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Isabel knocks out power to nearly 2 million

Downgraded to tropical storm

A tree uprooted Isabel struck houses in Richmond, Virginia, Thursday night.
A tree uprooted Isabel struck houses in Richmond, Virginia, Thursday night.

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CNN's Susan Candiotti reports on the effects of Isabel on Kill Devil Hills, North Carolina.
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CNN's Jeff Flock reports on Isabel's progression over Atlantic Beach, North Carolina.
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CNN's Jeanne Meserve reports on the advance of storm Isabel on Virginia Beach, Virginia.
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At 11 p.m. EDT Thursday Position:  35 miles west of Richmond, Virginia
Latitude: 37.7 degrees north
Longitude: 78.0 degrees west
Top sustained winds: near 65 mph (105 kmh)
Map: Projected path
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(CNN) -- Isabel was downgraded from a hurricane to a tropical storm Thursday after knocking out power to nearly 2 million homes in North Carolina, Virginia and Maryland and dumping heavy rain on much of the northeastern United States.

At 11 p.m. EDT, Isabel was centered about 35 miles west of Richmond, Virginia, moving north-northwest near 23 mph, according to the National Hurricane Center in Miami, Florida. Maximum sustained winds were 65 mph.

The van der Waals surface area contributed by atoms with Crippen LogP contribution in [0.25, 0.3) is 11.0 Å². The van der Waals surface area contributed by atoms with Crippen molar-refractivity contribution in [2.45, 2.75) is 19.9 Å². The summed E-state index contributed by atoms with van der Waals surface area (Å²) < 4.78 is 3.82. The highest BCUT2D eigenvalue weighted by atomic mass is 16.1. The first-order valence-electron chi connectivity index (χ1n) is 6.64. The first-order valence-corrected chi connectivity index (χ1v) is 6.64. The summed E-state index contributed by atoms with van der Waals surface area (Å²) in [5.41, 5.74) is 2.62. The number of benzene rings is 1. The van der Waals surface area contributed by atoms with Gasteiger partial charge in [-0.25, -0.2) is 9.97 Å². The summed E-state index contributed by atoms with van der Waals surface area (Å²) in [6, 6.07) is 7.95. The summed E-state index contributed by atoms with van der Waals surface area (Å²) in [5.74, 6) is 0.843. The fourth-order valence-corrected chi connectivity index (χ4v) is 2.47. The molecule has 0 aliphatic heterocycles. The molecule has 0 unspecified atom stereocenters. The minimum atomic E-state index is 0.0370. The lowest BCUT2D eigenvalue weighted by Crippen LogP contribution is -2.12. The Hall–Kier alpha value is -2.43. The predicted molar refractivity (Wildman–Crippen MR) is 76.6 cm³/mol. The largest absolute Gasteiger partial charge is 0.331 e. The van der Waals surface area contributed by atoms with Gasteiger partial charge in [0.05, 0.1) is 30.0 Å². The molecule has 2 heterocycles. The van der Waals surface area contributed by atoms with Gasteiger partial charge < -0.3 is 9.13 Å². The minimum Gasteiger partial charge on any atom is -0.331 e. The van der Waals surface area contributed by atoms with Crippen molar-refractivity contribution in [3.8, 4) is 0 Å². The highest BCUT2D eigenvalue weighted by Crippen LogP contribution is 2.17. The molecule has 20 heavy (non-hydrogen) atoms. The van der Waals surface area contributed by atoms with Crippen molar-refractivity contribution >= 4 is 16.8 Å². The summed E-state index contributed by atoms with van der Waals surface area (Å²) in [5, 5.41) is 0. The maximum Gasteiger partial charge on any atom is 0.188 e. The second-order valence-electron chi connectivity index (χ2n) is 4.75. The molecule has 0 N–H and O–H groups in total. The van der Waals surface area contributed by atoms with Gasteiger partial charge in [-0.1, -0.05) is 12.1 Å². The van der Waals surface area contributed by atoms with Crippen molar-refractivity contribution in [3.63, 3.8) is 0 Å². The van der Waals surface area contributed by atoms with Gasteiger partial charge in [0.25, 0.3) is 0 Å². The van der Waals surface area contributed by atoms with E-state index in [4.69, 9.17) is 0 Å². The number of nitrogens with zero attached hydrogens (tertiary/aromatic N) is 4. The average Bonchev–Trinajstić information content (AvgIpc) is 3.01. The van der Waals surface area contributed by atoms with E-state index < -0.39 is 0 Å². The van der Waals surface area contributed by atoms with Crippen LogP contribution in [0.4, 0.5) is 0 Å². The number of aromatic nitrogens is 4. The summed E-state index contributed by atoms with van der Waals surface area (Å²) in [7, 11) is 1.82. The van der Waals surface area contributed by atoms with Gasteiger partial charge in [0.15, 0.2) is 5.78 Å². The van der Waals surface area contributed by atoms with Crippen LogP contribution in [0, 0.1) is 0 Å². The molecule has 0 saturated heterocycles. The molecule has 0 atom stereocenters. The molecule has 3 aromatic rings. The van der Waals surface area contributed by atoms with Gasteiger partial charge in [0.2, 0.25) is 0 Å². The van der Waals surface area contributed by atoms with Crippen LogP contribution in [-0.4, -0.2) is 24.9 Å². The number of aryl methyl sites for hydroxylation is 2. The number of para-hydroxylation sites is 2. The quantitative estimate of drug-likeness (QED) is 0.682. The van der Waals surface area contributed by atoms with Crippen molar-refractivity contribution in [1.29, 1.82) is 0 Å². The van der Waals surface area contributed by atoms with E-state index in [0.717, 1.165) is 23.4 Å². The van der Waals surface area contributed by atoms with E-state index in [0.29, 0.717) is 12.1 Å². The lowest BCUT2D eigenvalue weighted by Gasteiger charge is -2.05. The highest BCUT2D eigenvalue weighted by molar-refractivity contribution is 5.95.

"The storm is expected to weaken and move on later tonight to Washington -- which already is experiencing 50 mph wind gusts," said CNN meteorologist Rob Marciano. From there the storm's center is forecast to move into Pennsylvania and make a straight path to Rochester, New York, Marciano said.

U.S. government offices in Washington will remain closed Friday, officials from the Office of Personnel Management announced Thursday evening. (Full story)

The Hurricane Center canceled all hurricane warnings and issued a tropical storm warning north of Currituck Beach Light, North Carolina, to Moriches Inlet, New York, including Chesapeake Bay, the tidal Potomac River and Delaware Bay.

Isabel knocked out electricity to more than 1 million Virginia customers, according to Dominion Virginia Power. "We've got a long night ahead of us," company spokesman Jim Norvelle said. Outages are growing and the damage will be a "multi-day" repair, officials said.

In North Carolina, authorities said about 426,000 customers were without power. In Maryland, about 430,000 customers had no electricity, according to a state emergency official.

President Bush declared North Carolina a major disaster area, clearing the way for federal aid to the storm-battered state.

The governors of Virginia, North Carolina, Delaware, Maryland, Pennsylvania and New Jersey have declared states of emergency.

In a news conference late Thursday, Maryland Governor Robert L. Ehrlich, Jr. said schools and state government offices will be closed Friday.

"Flash floods will be our number one fear over the course of the weekend," Ehrlich said. "To the extent folks can stay off our roads, they will help our local police, our state police -- all of our police agencies."